The large corporations, commonly called trusts, though organized in
one State, always do business in many States, often doing very little
business in the State where they are incorporated. There is utter lack
of uniformity in the State laws about them; and as no State has any
exclusive interest in or power over their acts, it has in practice
proved impossible to get adequate regulation through State action.
Therefore, in the interest of the whole people, the Nation should,
without interfering with the power of the States in the matter itself,
also assume power of supervision and regulation over all corporations
doing an interstate business. This is especially true where the
corporation derives a portion of its wealth from the existence of some
monopolistic element or tendency in its business. There would be no
hardship in such supervision; banks are subject to it, and in their case
it is now accepted as a simple matter of course. Indeed, it is probable
that supervision of corporations by the National Government need not go
so far as is now the case with the supervision exercised over them by
so conservative a State as Massachusetts, in order to produce excellent
results.

When the Constitution was adopted, at the end of the eighteenth
century, no human wisdom could foretell the sweeping changes, alike in
industrial and political conditions, which were to take place by the
beginning of the twentieth century. At that time it was accepted as a
matter of course that the several States were the proper authorities to
regulate, so far as was then necessary, the comparatively insignificant
and strictly localized corporate bodies of the day. The conditions are
now wholly different and wholly different action is called for. I believe
that a law can be framed which will enable the National Government
to exercise control along the lines above indicated; profiting by
the experience gained through the passage and administration of the
Interstate-Commerce Act. If, however, the judgment of the Congress
is that it lacks the constitutional power to pass such an act, then
a constitutional amendment should be submitted to confer the power.

There should be created a Cabinet officer, to be known as Secretary of
Commerce and Industries, as provided in the bill introduced at the last
session of the Congress. It should be his province to deal with commerce
in its broadest sense; including among many other things whatever
concerns labor and all matters affecting the great business corporations
and our merchant marine.

The course proposed is one phase of what should be a comprehensive
and far-reaching scheme of constructive statesmanship for the purpose
of broadening our markets, securing our business interests on a safe
basis, and making firm our new position in the international industrial
world; while scrupulously safeguarding the rights of wage-worker and
capitalist, of investor and private citizen, so as to secure equity as
between man and man in this Republic.

With the sole exception of the farming interest, no one matter
is of such vital moment to our whole people as the welfare of the
wage-workers. If the farmer and the wage-worker are well off, it is
absolutely certain that all others will be well off too. It Is therefore
a matter for hearty congratulation that on the whole wages are higher
to-day in the United States than ever before in our history, and far
higher than in any other country. The standard of living is also higher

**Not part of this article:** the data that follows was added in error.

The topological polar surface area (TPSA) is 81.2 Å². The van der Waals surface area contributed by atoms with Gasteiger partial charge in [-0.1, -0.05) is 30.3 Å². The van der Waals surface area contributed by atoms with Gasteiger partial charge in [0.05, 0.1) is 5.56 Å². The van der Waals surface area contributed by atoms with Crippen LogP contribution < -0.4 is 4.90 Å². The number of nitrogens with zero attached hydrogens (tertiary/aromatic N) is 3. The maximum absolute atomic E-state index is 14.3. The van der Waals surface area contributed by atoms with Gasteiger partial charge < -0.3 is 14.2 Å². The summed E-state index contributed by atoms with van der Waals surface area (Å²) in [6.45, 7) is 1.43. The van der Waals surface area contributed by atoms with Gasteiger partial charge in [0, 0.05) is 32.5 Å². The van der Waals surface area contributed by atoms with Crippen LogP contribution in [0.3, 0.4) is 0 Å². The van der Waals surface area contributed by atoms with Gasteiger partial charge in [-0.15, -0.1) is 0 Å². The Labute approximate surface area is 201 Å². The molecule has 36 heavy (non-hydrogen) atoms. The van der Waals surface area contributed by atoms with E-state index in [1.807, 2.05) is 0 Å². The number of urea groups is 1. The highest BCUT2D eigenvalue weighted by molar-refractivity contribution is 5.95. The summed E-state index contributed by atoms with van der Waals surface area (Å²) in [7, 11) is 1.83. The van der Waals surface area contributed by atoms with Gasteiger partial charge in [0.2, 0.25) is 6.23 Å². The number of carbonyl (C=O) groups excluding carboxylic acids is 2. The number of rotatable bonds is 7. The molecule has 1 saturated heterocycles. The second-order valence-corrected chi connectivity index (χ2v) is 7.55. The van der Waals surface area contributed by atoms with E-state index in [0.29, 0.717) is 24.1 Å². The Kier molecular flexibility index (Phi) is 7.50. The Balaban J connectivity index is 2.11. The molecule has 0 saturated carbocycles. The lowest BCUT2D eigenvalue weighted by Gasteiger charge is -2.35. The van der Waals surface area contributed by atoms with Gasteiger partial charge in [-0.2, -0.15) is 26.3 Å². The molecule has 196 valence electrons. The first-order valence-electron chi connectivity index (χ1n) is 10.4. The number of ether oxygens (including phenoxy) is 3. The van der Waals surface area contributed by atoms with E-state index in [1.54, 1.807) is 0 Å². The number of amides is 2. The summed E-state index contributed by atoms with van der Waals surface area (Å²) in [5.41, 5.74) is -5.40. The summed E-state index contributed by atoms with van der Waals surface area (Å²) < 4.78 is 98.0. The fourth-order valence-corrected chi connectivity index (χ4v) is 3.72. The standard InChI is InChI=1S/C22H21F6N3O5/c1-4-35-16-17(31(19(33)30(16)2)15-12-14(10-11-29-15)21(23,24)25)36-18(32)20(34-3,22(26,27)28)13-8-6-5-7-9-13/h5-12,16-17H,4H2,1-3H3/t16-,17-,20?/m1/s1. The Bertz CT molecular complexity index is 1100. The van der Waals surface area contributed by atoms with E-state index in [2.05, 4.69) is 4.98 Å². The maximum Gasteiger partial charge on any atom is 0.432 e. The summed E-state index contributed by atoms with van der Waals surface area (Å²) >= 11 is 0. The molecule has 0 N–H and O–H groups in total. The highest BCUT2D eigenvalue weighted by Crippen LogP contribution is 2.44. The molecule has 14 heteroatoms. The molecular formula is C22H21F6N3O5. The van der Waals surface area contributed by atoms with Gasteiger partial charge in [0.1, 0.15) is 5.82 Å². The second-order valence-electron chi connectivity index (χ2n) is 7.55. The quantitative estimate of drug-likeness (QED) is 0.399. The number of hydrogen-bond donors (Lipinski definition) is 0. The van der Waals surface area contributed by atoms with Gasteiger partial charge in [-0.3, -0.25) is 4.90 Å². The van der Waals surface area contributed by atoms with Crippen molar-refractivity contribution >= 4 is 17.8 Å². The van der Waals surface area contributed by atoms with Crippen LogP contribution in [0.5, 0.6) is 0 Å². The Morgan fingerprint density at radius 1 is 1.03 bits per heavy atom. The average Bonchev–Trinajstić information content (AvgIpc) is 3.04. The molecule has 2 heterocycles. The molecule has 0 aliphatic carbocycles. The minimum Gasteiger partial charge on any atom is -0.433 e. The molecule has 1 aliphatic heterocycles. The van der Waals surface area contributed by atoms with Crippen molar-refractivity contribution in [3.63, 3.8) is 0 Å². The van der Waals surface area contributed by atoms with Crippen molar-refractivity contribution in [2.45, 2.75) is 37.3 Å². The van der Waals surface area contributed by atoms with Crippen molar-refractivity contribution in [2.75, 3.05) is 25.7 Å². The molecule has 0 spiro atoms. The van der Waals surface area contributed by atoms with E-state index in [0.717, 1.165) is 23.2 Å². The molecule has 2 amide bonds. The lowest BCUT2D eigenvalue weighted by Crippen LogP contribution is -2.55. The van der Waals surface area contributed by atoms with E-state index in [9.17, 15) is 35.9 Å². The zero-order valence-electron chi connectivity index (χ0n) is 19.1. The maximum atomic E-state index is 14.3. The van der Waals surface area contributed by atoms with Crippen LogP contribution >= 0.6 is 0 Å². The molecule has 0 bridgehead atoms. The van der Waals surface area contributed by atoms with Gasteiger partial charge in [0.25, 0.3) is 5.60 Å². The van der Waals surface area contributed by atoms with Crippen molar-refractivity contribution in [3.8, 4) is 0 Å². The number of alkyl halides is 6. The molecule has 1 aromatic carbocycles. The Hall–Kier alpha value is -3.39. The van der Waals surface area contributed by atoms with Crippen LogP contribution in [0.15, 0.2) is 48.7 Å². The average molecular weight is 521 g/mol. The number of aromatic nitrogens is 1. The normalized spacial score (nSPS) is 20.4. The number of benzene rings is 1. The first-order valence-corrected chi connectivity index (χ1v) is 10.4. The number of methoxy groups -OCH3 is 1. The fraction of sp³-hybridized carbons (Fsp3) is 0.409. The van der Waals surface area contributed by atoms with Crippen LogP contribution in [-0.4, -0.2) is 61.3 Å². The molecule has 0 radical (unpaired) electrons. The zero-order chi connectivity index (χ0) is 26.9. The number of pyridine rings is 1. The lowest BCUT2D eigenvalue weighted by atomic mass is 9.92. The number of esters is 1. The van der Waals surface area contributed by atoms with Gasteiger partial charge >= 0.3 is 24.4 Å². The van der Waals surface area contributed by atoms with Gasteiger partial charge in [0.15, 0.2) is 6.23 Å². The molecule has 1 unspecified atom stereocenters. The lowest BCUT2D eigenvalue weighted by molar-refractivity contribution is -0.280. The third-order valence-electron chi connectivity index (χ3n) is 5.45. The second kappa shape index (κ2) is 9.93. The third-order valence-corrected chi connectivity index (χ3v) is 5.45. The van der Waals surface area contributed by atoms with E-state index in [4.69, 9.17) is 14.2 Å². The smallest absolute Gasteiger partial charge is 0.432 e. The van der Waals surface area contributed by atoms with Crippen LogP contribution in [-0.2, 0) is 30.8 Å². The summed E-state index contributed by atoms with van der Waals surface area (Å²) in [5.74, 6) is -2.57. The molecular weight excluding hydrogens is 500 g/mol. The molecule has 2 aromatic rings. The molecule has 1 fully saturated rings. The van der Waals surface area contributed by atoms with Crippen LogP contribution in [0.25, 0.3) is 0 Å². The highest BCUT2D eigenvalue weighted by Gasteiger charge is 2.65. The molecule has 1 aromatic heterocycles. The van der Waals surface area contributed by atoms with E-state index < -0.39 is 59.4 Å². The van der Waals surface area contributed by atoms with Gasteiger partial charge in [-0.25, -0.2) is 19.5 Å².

than ever before. Every effort of legislator and administrator should
be bent to secure the permanency of this condition of things and its
improvement wherever possible. Not only must our labor be protected by
the tariff, but it should also be protected so far as it is possible
from the presence in this country of any laborers brought over by
contract, or of those who, coming freely, yet represent a standard of
living so depressed that they can undersell our men in the labor market
and drag them to a lower level. I regard it as necessary, with this end
in view, to re-enact immediately the law excluding Chinese laborers and
to strengthen it wherever necessary in order to make its enforcement
entirely effective.

The National Government should demand the highest quality of service
from its employees; and in return it should be a good employer. If
possible legislation should be passed, in connection with the Interstate
Commerce Law, which will render effective the efforts of different
States to do away with the competition of convict contract labor in
the open labor market. So far as practicable under the conditions of
Government work, provision should be made to render the enforcement
of the eight-hour law easy and certain. In all industries carried on
directly or indirectly for the United States Government women and
children should be protected from excessive hours of labor, from night
work, and from work under unsanitary conditions. The Government should
provide in its contracts that all work should be done under "fair"
conditions, and in addition to setting a high standard should uphold
it by proper inspection, extending if necessary to the subcontractors.
The Government should forbid all night work for women and children, as
well as excessive overtime. For the District of Columbia a good factory
law should be passed; and, as a powerful indirect aid to such laws,
provision should be made to turn the inhabited alleys, the existence of
which is a reproach to our Capital city, into minor streets, where the
inhabitants can live under conditions favorable to health and morals.

American wage-workers work with their heads as well as their hands.
Moreover, they take a keen pride in what they are doing; so that,
independent of the reward, they wish to turn out a perfect job. This is
the great secret of our success in competition with the labor of foreign
countries.

The most vital problem with which this country, and for that matter the